Monday, February 3, 2014

Mom's quilt

Remember the pecking order I mentioned last year and that Mom had been at the top of it? This is my second quilt (I'll show the first one in a post down the road) -- and I actually got it done in time for Mom's 65th birthday. 
Mom's quilt hanging in my office
Getting it done in time for her birthday was very important to me because I can't tell you how many times I've started a project that was intended as a gift for Mom only to never finish it--and boy, would she lord it over me and tell me about that road to Hell and how it was paved. I did finish several projects that were gifts for her, but there were also plenty that never made it out of the garbage storage bag where they ended up. It's still one of my favorite quilts. I got it back after she passed away and it was displayed in my office at work for a long time. I brought it home when the offices were repainted and had it folded on the bed in the spare bedroom, but then this happened:
Dog damage to Mom's quilt
My sister has two dogs and was babysitting a friend's dog. She had to leave town on business and didn't want to board the dogs, so she brought them to me for a couple of days. Everything was fine until I got home from work the first day and found the telltale signs on the friend's dog's MOUTH. This happened 2 years ago and I haven't done anything to repair the damage and don't know that I will. I had considered removing the border and adding a new one...I don't know; any thoughts?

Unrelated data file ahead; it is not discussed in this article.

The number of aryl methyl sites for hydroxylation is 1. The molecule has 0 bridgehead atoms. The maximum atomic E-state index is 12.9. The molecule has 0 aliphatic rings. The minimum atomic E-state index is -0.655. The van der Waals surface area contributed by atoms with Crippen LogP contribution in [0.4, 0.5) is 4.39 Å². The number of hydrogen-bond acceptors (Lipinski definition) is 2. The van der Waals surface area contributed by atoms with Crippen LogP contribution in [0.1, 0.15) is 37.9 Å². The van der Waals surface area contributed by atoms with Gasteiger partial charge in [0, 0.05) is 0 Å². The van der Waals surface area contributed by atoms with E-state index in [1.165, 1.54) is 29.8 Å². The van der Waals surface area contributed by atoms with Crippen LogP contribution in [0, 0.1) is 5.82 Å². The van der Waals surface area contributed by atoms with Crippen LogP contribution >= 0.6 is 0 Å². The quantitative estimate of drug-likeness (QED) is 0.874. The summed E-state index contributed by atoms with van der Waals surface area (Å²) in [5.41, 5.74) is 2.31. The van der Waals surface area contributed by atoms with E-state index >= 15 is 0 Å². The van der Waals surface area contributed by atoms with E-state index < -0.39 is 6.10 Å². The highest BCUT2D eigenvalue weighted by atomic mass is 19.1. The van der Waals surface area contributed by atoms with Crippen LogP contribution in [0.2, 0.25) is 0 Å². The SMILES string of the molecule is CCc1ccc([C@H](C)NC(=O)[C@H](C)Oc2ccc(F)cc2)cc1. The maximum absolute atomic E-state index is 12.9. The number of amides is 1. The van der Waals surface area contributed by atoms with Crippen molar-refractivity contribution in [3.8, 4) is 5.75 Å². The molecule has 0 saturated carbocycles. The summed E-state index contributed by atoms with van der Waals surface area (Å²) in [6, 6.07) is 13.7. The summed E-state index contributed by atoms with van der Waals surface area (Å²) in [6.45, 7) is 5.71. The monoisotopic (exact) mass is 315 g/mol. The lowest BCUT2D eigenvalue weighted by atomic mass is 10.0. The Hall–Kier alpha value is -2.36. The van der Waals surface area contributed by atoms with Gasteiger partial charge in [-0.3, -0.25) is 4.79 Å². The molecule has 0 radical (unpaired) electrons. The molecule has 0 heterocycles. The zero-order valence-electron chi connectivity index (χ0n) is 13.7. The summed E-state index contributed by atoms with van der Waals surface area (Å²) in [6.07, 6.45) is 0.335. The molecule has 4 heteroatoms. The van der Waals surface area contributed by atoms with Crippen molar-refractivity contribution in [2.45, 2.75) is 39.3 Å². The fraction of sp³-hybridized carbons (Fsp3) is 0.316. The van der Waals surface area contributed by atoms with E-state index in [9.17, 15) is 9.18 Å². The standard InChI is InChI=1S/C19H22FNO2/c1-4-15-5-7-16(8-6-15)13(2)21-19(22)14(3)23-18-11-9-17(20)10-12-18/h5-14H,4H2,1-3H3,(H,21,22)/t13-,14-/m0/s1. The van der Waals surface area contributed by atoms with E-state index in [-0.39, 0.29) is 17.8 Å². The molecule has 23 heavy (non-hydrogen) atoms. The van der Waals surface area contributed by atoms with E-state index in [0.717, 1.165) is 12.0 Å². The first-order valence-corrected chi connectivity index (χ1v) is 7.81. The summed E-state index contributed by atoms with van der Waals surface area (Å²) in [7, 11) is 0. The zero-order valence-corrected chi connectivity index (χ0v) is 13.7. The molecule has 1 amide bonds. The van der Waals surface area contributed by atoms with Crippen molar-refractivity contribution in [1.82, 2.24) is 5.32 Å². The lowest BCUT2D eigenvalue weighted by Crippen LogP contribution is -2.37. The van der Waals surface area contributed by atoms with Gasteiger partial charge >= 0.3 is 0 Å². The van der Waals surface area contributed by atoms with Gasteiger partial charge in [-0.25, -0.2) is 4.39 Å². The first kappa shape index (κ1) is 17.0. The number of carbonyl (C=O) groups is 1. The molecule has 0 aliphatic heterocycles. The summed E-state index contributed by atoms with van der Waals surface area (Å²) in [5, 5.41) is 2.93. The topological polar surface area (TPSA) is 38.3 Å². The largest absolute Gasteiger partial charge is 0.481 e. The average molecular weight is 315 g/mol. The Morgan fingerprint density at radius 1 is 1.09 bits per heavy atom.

Mom also did not understand my love of quilting and other crafts. She could do any of them--but she didn't enjoy them. She sewed clothes for my sister and me and herself, as well as her sister--but only because she had to. She could knit (kind of), crochet, macrame, embroider, etc., but none of it ever really satisfied her--she only learned how to do them because it was expected of her. Mom's idea of a good time was either sitting in a casino or sitting in her recliner watching ice skaters on TV. Once she said to me after showing her photos from the show in Paducah, "I don't understand the fascination with cutting up pieces of fabric and sewing them back together." I replied, "I don't understand the fascination with sitting in front of a one-armed bandit and staring at it waiting for a bunch of bars to line up, but I respect your desire to do so." She said, "Touché." After I gave her the quilt, she never spoke ill of my hobby again.

I wanted to make Mom another quilt, but she passed away before I could finish the one I started for her. No, I didn't finish that quilt; I gave the blocks to Katrina's sister and she stitched them up into a quilt that was raffled for a relief organization she and members of her community formed, so some good came out of it.

While I didn't get my love of crafting from Mom, what I did receive from her was the gift of caring for others. Growing up, we always had people staying with us while recovering from a phase or event of life. Aunt Bettye called all the people that Mom would bring into our home or to family gatherings "her strays." I took up the same cause as a young adult and while it cost me dearly with my first marriage, I am still doing it because I believe that God calls us to do whatever we can when we can. 

Today would have been Mom's 80th birthday. I can't even fathom her at 80; she's been gone for almost 13 years, but I love her and miss her very much.

Happy quilting,